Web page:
• PT Youtube
  • PT Facebook
  • PT Linkedin
  • PT Twitter
2/8/2018 | 5 MINUTE READ

PE Film Market Snap-Shot: Shrink Film

Facebook Share Icon LinkedIn Share Icon Twitter Share Icon Share by EMail icon Print Icon

Roughly 797.3 million lb of PE was consumed making shrink film in 2017, and with growth of 1.7% forecast, consumption will hit 838.2 million lb 2020.

We’ve reported on stretch film, t-shirt bags and institutional can liners in previous installments of this blog series, which provides snap shots of the results of 2017 research conducted by market-research firm Mastio & Co., St. Joseph, Mo. on the PE film industry. Here, we recap Mastio’s research on shrink film.

Shrink film derives its name from the ability to shrink or draw down once reheated near the melting point. Shrink films are utilized in a great number of applications including the unitizing of consumer products. Some consumer products typically unitized include the following: multi-packs of hand soap, detergents, beverages (in metal, glass, and plastic containers), and health and beauty aids.

Shrink films are additionally used as case and tray overwrap to protect products during transportation and storage and are typically removed before the products are placed on store shelves. Shrink films are commonly utilized in applications formerly served by paper or corrugated cartons. In addition to PE, shrink films are also produced with from PVC and PP, specifically via the BOPP process.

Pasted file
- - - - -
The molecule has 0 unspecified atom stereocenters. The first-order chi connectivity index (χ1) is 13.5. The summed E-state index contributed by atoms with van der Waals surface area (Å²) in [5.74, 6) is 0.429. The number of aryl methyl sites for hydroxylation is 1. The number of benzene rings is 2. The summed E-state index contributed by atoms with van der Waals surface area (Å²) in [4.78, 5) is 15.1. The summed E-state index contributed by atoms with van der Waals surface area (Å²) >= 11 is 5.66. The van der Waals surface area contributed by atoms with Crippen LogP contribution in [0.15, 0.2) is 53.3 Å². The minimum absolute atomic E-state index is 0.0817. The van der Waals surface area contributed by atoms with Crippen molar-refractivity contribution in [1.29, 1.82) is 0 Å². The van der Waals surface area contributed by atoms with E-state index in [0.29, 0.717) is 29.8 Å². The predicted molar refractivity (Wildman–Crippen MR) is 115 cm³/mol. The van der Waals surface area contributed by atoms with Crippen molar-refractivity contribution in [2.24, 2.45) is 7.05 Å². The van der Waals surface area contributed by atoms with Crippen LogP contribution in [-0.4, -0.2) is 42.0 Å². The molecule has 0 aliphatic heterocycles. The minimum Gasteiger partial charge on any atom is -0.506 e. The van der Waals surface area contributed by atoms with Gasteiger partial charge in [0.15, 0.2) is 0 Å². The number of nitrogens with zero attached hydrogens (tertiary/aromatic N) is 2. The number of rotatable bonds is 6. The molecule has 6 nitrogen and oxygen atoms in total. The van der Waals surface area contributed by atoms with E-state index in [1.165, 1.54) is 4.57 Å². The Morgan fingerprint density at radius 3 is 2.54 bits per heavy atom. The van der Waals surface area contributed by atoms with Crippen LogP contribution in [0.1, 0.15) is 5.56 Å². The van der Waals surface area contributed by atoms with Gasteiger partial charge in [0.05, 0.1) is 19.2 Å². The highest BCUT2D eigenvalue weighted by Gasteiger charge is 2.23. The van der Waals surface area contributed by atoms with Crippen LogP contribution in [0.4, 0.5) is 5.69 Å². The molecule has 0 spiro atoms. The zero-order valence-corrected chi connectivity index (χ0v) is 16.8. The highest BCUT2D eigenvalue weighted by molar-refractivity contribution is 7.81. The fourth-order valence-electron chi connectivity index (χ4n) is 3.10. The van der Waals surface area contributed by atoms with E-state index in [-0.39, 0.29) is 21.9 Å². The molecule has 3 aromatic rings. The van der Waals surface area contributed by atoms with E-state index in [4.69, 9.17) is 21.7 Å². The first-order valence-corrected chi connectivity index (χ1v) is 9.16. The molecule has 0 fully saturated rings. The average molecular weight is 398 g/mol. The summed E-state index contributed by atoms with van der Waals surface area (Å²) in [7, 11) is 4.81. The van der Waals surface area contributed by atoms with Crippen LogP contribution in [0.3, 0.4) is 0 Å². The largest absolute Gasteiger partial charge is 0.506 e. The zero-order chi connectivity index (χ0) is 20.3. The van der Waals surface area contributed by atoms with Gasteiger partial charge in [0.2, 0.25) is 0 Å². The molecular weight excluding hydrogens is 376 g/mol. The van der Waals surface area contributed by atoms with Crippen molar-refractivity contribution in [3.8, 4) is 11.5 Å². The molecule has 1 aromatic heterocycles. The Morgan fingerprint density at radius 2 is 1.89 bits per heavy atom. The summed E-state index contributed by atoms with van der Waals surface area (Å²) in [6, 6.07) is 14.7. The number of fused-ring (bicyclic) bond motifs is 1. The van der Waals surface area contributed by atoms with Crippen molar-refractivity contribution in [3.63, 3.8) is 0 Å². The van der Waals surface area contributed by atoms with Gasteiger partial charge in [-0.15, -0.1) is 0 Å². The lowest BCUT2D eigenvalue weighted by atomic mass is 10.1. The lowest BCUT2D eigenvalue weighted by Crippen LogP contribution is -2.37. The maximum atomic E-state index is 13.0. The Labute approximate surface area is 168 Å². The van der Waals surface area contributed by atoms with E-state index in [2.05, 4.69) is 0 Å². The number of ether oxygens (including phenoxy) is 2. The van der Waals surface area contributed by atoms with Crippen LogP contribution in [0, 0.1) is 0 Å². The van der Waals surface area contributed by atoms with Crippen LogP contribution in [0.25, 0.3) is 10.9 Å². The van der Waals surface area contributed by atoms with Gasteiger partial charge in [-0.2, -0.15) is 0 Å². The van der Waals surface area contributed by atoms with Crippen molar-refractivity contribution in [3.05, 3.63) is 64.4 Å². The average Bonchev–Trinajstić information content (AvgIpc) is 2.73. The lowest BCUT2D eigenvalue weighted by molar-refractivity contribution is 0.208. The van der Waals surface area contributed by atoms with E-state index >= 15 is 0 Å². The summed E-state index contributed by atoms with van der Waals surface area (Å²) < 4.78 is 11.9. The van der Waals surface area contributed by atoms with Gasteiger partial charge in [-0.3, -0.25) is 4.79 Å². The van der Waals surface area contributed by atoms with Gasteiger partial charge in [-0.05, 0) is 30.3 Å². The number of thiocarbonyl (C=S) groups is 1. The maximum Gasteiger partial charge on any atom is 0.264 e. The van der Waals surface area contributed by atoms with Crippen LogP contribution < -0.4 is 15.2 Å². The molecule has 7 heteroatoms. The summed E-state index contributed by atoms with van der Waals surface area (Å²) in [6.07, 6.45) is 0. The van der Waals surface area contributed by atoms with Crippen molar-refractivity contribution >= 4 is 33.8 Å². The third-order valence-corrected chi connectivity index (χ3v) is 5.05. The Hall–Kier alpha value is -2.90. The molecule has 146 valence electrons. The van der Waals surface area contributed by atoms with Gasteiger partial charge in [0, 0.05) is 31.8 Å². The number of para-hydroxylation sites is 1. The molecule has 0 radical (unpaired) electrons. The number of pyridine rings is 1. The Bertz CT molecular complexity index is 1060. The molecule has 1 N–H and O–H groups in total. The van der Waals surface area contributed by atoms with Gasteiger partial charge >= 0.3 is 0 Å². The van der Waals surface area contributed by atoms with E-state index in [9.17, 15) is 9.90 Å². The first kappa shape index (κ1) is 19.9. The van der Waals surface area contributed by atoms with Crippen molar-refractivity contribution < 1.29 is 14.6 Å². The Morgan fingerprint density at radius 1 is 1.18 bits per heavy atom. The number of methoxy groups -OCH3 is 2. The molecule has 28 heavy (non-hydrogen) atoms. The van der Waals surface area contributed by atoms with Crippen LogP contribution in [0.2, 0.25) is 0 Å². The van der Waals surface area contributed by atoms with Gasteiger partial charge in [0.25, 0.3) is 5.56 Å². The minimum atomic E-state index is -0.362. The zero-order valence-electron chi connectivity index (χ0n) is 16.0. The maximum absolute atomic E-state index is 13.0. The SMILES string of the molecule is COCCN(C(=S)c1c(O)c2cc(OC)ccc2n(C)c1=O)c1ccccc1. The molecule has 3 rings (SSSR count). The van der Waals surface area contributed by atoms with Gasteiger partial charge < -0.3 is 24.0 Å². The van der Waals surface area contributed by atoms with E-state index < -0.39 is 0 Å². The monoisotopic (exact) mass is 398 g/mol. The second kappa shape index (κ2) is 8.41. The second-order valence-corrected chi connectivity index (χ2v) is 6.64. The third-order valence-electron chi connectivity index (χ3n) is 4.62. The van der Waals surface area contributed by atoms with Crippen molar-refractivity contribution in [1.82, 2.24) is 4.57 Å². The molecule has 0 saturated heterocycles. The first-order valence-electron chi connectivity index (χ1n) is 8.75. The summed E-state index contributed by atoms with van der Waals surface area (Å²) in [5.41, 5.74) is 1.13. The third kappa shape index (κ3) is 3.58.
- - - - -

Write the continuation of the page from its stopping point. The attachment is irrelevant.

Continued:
The use of shrink film for unitization of consumer products is the area of largest demand, with new applications for shrink film constantly being developed, reports Mastio. Consumer appreciation of the convenience and cost savings of purchasing products in bulk has spurred the popularity in demand. Also, the continued popularity of superstores, warehouse stores, and wholesale clubs has contributed to bulk bundled products being offered to the public.

The physical characteristics required of shrink film include strength, puncture resistance, sealability, clarity, and excellent load retention. Some shrink film applications require coloring, ultraviolet light inhibitors (UVI), corrosion inhibitors, venting, varying coefficient of friction (COF) levels, anti-static additives, moisture barriers, printability, hot-tack strength, and controllable shrink or drawdown percentages.

Mastio’s research notes that shrink films are increasingly being designed for specific end-use applications, such as packaging of consumer products that require high clarity packaging to increase product visibility. With high levels of product competition and limited shelf space, products have only a few seconds to capture the attention of the consumer. Shrink films, with a haze value of 2-5%, are utilized for packaging automotive parts, books, confectioneries, games, housewares, magazines, pharmaceuticals, toys, and many other consumer products. Minimization of bulky outer packaging and source reduction of discarded packaging are additional advantages of shrink film over other means of product unitization, such as corrugated paperboard.

According to Mastio, approximately 797.3 million lb of PE was consumed last year to produce shrink film. With an average annual growth rate (AAGR) of 1.7%, Mastio projects PE consumption to produce shrink film is expected to reach 838.2 million lb 2020.

During 2017, Mastio reports that the top six producers of shrink film were Berry Global Group Inc.; Sigma Plastics Group; Bemis Co., Inc. (Bemis North America Div.); Sealed Air Corp. (Cryovac Div.); Cove Point Portfolio Holdings (Clysar, L.L.C. Div.); and Poly-America, L.P. Collectively, these companies processed approximately 500.8 million lb (62.8%) of PE resin for this market.